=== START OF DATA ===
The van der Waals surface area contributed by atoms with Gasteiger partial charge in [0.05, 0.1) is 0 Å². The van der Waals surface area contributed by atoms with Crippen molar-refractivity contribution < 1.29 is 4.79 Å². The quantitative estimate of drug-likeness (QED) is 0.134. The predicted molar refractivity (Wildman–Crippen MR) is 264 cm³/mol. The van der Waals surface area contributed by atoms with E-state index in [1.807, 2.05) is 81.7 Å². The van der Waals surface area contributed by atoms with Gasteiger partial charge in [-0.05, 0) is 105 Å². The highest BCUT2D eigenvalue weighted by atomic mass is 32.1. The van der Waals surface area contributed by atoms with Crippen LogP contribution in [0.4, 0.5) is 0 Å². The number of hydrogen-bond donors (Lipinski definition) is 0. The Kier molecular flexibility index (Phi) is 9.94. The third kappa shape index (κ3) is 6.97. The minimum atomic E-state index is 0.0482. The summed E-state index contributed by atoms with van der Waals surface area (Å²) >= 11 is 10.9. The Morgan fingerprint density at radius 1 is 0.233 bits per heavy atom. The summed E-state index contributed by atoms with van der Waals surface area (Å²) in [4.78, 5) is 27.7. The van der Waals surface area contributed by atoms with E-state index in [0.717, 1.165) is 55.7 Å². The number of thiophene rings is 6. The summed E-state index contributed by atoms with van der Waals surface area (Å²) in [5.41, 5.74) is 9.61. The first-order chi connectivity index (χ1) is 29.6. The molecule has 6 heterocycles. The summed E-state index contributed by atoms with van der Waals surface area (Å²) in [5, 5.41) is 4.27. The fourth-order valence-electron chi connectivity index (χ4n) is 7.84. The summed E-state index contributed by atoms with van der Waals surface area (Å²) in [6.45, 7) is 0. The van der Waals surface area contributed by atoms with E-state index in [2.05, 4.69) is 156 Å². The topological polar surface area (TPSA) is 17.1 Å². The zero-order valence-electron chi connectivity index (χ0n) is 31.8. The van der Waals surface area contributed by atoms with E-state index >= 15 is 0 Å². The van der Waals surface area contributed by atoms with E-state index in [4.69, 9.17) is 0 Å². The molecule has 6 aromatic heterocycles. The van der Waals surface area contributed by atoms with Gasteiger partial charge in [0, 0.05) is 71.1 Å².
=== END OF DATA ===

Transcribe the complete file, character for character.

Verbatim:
The van der Waals surface area contributed by atoms with Gasteiger partial charge in [0.05, 0.1) is 0 Å². The van der Waals surface area contributed by atoms with Crippen molar-refractivity contribution < 1.29 is 4.79 Å². The quantitative estimate of drug-likeness (QED) is 0.134. The predicted molar refractivity (Wildman–Crippen MR) is 264 cm³/mol. The van der Waals surface area contributed by atoms with E-state index in [1.807, 2.05) is 81.7 Å². The van der Waals surface area contributed by atoms with Gasteiger partial charge in [-0.05, 0) is 105 Å². The highest BCUT2D eigenvalue weighted by atomic mass is 32.1. The van der Waals surface area contributed by atoms with Crippen LogP contribution in [0.4, 0.5) is 0 Å². The number of hydrogen-bond donors (Lipinski definition) is 0. The Kier molecular flexibility index (Phi) is 9.94. The third kappa shape index (κ3) is 6.97. The minimum atomic E-state index is 0.0482. The summed E-state index contributed by atoms with van der Waals surface area (Å²) >= 11 is 10.9. The Morgan fingerprint density at radius 1 is 0.233 bits per heavy atom. The summed E-state index contributed by atoms with van der Waals surface area (Å²) in [4.78, 5) is 27.7. The van der Waals surface area contributed by atoms with E-state index in [0.717, 1.165) is 55.7 Å². The number of thiophene rings is 6. The summed E-state index contributed by atoms with van der Waals surface area (Å²) in [5.41, 5.74) is 9.61. The first-order chi connectivity index (χ1) is 29.6. The molecule has 6 heterocycles. The summed E-state index contributed by atoms with van der Waals surface area (Å²) in [5, 5.41) is 4.27. The fourth-order valence-electron chi connectivity index (χ4n) is 7.84. The summed E-state index contributed by atoms with van der Waals surface area (Å²) in [6.45, 7) is 0. The van der Waals surface area contributed by atoms with E-state index in [2.05, 4.69) is 156 Å². The topological polar surface area (TPSA) is 17.1 Å². The zero-order valence-electron chi connectivity index (χ0n) is 31.8. The van der Waals surface area contributed by atoms with E-state index >= 15 is 0 Å². The van der Waals surface area contributed by atoms with E-state index in [4.69, 9.17) is 0 Å². The molecule has 6 aromatic heterocycles. The van der Waals surface area contributed by atoms with Gasteiger partial charge in [0, 0.05) is 71.1 Å².